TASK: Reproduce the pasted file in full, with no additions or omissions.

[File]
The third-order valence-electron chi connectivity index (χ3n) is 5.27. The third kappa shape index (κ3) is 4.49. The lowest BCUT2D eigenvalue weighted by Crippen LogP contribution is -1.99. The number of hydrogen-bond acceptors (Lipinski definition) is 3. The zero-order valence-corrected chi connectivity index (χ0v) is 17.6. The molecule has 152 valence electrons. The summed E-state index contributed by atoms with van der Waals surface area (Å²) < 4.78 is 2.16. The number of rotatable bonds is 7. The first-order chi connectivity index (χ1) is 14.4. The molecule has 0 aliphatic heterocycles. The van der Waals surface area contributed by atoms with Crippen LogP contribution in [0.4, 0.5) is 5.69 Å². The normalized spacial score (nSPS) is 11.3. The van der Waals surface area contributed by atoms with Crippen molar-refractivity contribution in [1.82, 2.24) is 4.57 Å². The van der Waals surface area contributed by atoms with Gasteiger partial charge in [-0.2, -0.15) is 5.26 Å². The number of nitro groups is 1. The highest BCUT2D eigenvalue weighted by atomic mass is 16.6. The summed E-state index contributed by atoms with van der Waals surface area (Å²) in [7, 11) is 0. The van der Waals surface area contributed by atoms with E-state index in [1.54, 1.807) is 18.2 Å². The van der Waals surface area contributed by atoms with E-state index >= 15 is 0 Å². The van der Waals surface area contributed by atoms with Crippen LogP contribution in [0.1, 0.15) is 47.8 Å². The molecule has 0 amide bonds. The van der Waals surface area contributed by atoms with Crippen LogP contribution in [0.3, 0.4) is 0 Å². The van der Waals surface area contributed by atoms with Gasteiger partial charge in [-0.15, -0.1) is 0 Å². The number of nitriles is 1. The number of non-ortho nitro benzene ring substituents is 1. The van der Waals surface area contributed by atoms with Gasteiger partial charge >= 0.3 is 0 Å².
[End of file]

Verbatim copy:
The third-order valence-electron chi connectivity index (χ3n) is 5.27. The third kappa shape index (κ3) is 4.49. The lowest BCUT2D eigenvalue weighted by Crippen LogP contribution is -1.99. The number of hydrogen-bond acceptors (Lipinski definition) is 3. The zero-order valence-corrected chi connectivity index (χ0v) is 17.6. The molecule has 152 valence electrons. The summed E-state index contributed by atoms with van der Waals surface area (Å²) < 4.78 is 2.16. The number of rotatable bonds is 7. The first-order chi connectivity index (χ1) is 14.4. The molecule has 0 aliphatic heterocycles. The van der Waals surface area contributed by atoms with Crippen LogP contribution in [0.4, 0.5) is 5.69 Å². The normalized spacial score (nSPS) is 11.3. The van der Waals surface area contributed by atoms with Crippen molar-refractivity contribution in [1.82, 2.24) is 4.57 Å². The van der Waals surface area contributed by atoms with Gasteiger partial charge in [-0.2, -0.15) is 5.26 Å². The number of nitro groups is 1. The highest BCUT2D eigenvalue weighted by atomic mass is 16.6. The summed E-state index contributed by atoms with van der Waals surface area (Å²) in [7, 11) is 0. The van der Waals surface area contributed by atoms with E-state index in [1.54, 1.807) is 18.2 Å². The van der Waals surface area contributed by atoms with E-state index >= 15 is 0 Å². The van der Waals surface area contributed by atoms with Crippen LogP contribution in [0.1, 0.15) is 47.8 Å². The molecule has 0 amide bonds. The van der Waals surface area contributed by atoms with Crippen LogP contribution in [0.3, 0.4) is 0 Å². The van der Waals surface area contributed by atoms with Gasteiger partial charge in [-0.15, -0.1) is 0 Å². The number of nitriles is 1. The number of non-ortho nitro benzene ring substituents is 1. The van der Waals surface area contributed by atoms with Gasteiger partial charge >= 0.3 is 0 Å².